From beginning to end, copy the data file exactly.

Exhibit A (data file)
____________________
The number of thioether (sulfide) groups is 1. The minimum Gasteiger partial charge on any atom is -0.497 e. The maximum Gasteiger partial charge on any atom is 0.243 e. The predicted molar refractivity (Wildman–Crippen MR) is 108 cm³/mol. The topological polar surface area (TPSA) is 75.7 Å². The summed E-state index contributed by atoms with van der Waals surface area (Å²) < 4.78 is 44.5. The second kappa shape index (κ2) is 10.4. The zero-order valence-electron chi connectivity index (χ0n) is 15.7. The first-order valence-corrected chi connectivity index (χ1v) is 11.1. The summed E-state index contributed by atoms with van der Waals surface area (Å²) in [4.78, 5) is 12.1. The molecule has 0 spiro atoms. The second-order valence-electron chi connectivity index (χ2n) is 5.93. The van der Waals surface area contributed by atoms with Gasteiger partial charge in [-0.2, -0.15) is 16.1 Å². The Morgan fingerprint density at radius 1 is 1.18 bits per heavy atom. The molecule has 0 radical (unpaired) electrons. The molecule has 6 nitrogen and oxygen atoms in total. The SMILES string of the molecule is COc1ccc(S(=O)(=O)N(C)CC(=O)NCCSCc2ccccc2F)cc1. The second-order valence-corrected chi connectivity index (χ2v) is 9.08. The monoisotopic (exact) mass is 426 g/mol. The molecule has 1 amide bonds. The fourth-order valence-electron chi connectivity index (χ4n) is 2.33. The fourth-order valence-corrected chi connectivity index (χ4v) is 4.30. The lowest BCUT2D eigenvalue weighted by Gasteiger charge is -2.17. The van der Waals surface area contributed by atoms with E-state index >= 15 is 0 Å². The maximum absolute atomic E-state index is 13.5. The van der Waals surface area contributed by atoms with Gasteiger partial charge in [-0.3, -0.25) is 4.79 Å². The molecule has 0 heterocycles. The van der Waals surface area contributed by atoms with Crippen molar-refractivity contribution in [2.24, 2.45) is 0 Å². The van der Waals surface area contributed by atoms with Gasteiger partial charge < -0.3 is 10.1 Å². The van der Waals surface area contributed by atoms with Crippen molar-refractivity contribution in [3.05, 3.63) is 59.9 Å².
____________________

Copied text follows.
The number of thioether (sulfide) groups is 1. The minimum Gasteiger partial charge on any atom is -0.497 e. The maximum Gasteiger partial charge on any atom is 0.243 e. The predicted molar refractivity (Wildman–Crippen MR) is 108 cm³/mol. The topological polar surface area (TPSA) is 75.7 Å². The summed E-state index contributed by atoms with van der Waals surface area (Å²) < 4.78 is 44.5. The second kappa shape index (κ2) is 10.4. The zero-order valence-electron chi connectivity index (χ0n) is 15.7. The first-order valence-corrected chi connectivity index (χ1v) is 11.1. The summed E-state index contributed by atoms with van der Waals surface area (Å²) in [4.78, 5) is 12.1. The molecule has 0 spiro atoms. The second-order valence-electron chi connectivity index (χ2n) is 5.93. The van der Waals surface area contributed by atoms with Gasteiger partial charge in [-0.2, -0.15) is 16.1 Å². The Morgan fingerprint density at radius 1 is 1.18 bits per heavy atom. The molecule has 0 radical (unpaired) electrons. The molecule has 6 nitrogen and oxygen atoms in total. The SMILES string of the molecule is COc1ccc(S(=O)(=O)N(C)CC(=O)NCCSCc2ccccc2F)cc1. The second-order valence-corrected chi connectivity index (χ2v) is 9.08. The monoisotopic (exact) mass is 426 g/mol. The molecule has 1 amide bonds. The fourth-order valence-electron chi connectivity index (χ4n) is 2.33. The fourth-order valence-corrected chi connectivity index (χ4v) is 4.30. The lowest BCUT2D eigenvalue weighted by Gasteiger charge is -2.17. The van der Waals surface area contributed by atoms with E-state index >= 15 is 0 Å². The maximum absolute atomic E-state index is 13.5. The van der Waals surface area contributed by atoms with Gasteiger partial charge in [-0.3, -0.25) is 4.79 Å². The molecule has 0 heterocycles. The van der Waals surface area contributed by atoms with Crippen molar-refractivity contribution in [2.24, 2.45) is 0 Å². The van der Waals surface area contributed by atoms with Gasteiger partial charge < -0.3 is 10.1 Å². The van der Waals surface area contributed by atoms with Crippen molar-refractivity contribution in [3.05, 3.63) is 59.9 Å².